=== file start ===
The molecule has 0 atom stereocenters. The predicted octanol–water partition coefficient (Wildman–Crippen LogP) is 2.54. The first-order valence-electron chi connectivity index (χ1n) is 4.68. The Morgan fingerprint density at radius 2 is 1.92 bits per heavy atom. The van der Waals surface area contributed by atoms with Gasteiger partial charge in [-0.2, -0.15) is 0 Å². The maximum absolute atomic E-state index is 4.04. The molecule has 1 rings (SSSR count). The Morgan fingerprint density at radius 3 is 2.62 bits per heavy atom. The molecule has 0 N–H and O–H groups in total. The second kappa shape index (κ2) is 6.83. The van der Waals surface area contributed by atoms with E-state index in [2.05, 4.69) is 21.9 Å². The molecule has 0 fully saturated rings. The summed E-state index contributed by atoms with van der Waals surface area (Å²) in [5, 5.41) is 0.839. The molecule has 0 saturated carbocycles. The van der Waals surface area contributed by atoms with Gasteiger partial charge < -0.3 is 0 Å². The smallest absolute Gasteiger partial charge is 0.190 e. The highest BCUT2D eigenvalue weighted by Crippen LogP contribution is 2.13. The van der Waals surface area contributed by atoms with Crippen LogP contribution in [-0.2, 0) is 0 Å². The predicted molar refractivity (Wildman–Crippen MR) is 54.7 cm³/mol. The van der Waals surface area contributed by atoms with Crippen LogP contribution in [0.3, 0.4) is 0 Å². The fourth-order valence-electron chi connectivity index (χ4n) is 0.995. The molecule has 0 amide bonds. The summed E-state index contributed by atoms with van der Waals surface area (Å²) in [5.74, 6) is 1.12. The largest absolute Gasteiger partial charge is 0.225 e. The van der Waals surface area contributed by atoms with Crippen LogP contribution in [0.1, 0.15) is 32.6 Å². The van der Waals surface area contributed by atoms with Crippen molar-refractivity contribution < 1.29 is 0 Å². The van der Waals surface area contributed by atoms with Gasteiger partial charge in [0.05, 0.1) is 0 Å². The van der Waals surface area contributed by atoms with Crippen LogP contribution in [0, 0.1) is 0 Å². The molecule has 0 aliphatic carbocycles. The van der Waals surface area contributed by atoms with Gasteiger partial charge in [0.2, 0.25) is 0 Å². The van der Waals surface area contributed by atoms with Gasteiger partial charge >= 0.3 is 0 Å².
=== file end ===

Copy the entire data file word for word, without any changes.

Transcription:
The molecule has 0 atom stereocenters. The predicted octanol–water partition coefficient (Wildman–Crippen LogP) is 2.54. The first-order valence-electron chi connectivity index (χ1n) is 4.68. The Morgan fingerprint density at radius 2 is 1.92 bits per heavy atom. The van der Waals surface area contributed by atoms with Gasteiger partial charge in [-0.2, -0.15) is 0 Å². The maximum absolute atomic E-state index is 4.04. The molecule has 1 rings (SSSR count). The Morgan fingerprint density at radius 3 is 2.62 bits per heavy atom. The molecule has 0 N–H and O–H groups in total. The second kappa shape index (κ2) is 6.83. The van der Waals surface area contributed by atoms with E-state index in [2.05, 4.69) is 21.9 Å². The molecule has 0 fully saturated rings. The summed E-state index contributed by atoms with van der Waals surface area (Å²) in [5, 5.41) is 0.839. The molecule has 0 saturated carbocycles. The van der Waals surface area contributed by atoms with Gasteiger partial charge < -0.3 is 0 Å². The smallest absolute Gasteiger partial charge is 0.190 e. The highest BCUT2D eigenvalue weighted by Crippen LogP contribution is 2.13. The van der Waals surface area contributed by atoms with Crippen LogP contribution in [-0.2, 0) is 0 Å². The predicted molar refractivity (Wildman–Crippen MR) is 54.7 cm³/mol. The van der Waals surface area contributed by atoms with Crippen LogP contribution in [0.3, 0.4) is 0 Å². The fourth-order valence-electron chi connectivity index (χ4n) is 0.995. The molecule has 0 amide bonds. The summed E-state index contributed by atoms with van der Waals surface area (Å²) in [5.74, 6) is 1.12. The largest absolute Gasteiger partial charge is 0.225 e. The van der Waals surface area contributed by atoms with Crippen LogP contribution in [0.1, 0.15) is 32.6 Å². The van der Waals surface area contributed by atoms with Crippen molar-refractivity contribution < 1.29 is 0 Å². The van der Waals surface area contributed by atoms with Gasteiger partial charge in [0.05, 0.1) is 0 Å². The van der Waals surface area contributed by atoms with Crippen LogP contribution in [0, 0.1) is 0 Å². The molecule has 0 aliphatic carbocycles. The van der Waals surface area contributed by atoms with Gasteiger partial charge in [0.2, 0.25) is 0 Å². The van der Waals surface area contributed by atoms with Gasteiger partial charge >= 0.3 is 0 Å².